Actress Jessica Lange to Gov. Dayton: Suspend the wolf hunt

Actress Jessica Lange, a Minnesota native who lived for many years in Stillwater, has jumped into the state’s wolf hunt controversy with a letter to Gov. Mark Dayton urging him to suspend the coming hunting and trapping season.

She wrote in the letter made public on the Howling for Wolves website:

Minnesota’s wolves have been on my mind. I first became concerned last year when I learned of the Minnesota DNR’s plan to hunt and trap these native and iconic animals. We both know the vast majority of Minnesotans’ views were not fairly represented in the legislation that authorized our state’s first regulated wolf hunting and trapping season. Nearly all Minnesotans believe the wolf is an asset that should be protected for future generations.

Soon after area wolves came off the endangered species list last year, the Legislature authorized a hunting and trapping season for them. Last year, about 400 wolves were killed during the season. The DNR lowered the quota to 220 for the coming season, which opens in November.

Last month, Dayton defended the hunt, saying state officials were trying to control the wolf population. He also said that it’s the Legislature’s decision, not his.

But Lange wrote:

More than anything else, the cruel methods allowed for hunting and trapping wolves are deeply disturbing. The majority of Minnesota voters oppose these inhumane and unethical, yet legally sanctioned practices: Metal leg-hold traps that crush limbs, wire choke snares that cause painful brain bleeding, and bait like food and the calls of wolf pups in distress that lure adult protectors to their death.

As you again ask Minnesotans for the opportunity to lead our state, I ask that you show leadership on this issue by suspending the 2013-14 wolf hunt and direct all concerned state government bodies and agencies to get back to their stated goals of ensuring the long-term survival of the wolf in Minnesota, and reducing conflicts between wolves and humans.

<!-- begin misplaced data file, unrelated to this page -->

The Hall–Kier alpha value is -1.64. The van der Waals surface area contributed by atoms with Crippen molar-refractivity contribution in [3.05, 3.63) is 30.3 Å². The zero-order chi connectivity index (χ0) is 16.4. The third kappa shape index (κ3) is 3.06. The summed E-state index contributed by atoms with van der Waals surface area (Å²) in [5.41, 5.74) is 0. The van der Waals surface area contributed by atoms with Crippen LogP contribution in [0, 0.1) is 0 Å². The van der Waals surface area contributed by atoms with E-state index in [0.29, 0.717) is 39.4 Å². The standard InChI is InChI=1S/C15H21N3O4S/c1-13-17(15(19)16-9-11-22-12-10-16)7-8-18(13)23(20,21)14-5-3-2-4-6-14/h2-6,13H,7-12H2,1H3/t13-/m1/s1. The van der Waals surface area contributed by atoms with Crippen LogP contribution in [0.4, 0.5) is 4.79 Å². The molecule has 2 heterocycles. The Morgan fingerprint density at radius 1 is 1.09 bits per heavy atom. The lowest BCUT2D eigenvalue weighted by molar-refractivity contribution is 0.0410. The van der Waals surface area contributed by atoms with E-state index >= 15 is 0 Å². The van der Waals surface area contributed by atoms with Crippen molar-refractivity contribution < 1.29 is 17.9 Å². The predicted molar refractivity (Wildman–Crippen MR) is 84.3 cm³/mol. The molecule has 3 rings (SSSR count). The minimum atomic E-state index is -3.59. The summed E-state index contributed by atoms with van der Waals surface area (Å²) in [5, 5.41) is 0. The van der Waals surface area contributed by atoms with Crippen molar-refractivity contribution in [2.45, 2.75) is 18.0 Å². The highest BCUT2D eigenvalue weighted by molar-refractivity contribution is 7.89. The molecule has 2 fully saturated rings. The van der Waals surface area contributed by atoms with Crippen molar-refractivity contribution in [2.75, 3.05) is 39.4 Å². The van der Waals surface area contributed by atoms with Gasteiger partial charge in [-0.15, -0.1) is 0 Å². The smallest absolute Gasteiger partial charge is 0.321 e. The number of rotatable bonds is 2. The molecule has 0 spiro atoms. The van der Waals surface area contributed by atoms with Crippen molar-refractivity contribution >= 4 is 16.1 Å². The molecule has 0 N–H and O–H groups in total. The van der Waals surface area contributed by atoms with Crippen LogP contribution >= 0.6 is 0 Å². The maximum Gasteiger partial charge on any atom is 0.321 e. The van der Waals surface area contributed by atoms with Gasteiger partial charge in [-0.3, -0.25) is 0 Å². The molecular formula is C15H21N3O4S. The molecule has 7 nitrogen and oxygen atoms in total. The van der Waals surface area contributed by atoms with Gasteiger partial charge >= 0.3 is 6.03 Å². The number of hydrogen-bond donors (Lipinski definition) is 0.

Thursday afternoon, Dayton responded to a question about Lange’s letter:

“Since Ms. Lange no longer lives in Minnesota, it is understandable that she is not familiar with all of the considerations in the legislature’s decision to establish a wolf hunting season in Minnesota. That decision was written into law; thus only the legislature can change its terms.”

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Comments (4)

  1. Submitted by Steve Hoffman on 09/26/2013 - 03:12 pm.

    Trapping

    Anyone who wants to trap wolves should first have to spend a night outdoors, in the woods, with at least one leg caught in a man-sized leg-hold trap, and his hands tied so he can’t get it off. If you can’t stand it yourself, don’t inflict it on others.

  2. Submitted by Connie Sullivan on 09/26/2013 - 04:01 pm.

    Jessica Lange has a point about the Minnesota DNR not listening to the majority of people in Minnesota. Apparently, the DNR listens to those who shout loudest, in this case, men who lust after a vanity “kill,” and last year killed more than what would mean a sustainable number of wolves. In the very first hunt!

  3. Submitted by Beryl John-Knudson on 09/27/2013 - 08:08 am.

    Farley M. says it well…

    “Whenever and wherever men have engaged in mindless slaughter of animals (including other men), they have often attempted to justify their acts by attributing the most vicious or revolting qualities to those they would destroy; and the less reason there is for the slaughter, the greater the campaign for vilification.” Farley Mowat

    Dayton surprises me in his response which essentially says or suggests you-can’t-go-home-again, interest wise, be you ordinary citizen or quasi- celebrity?

    Even Little Red Riding hood would be riding herd on this massacre for whose sake?..enough already. The big bad wolf doesn’t always fit the picture when overt, massive slaughter entertains men?

  4. Submitted by Julie Long Gallegos on 09/29/2013 - 01:52 pm.

    Dayton’s weak response to Lange’s strong letter

    Governor Dayton’s lame response to Jessica Lange’s strong and well-thought-out letter simply underscores the feeble case for the hunt, and the overwhelming case in favor of suspending the hunt. One doesn’t need to keep continued residence in the state in order to make correct observations, any more than one needs to stand outside in a downpour to be able to say with finality that it’s raining. What’s legal isn’t always what’s right and Governor Dayton clearly knows the wolf hunt isn’t right and isn’t even the will of the Minnesota public at large.

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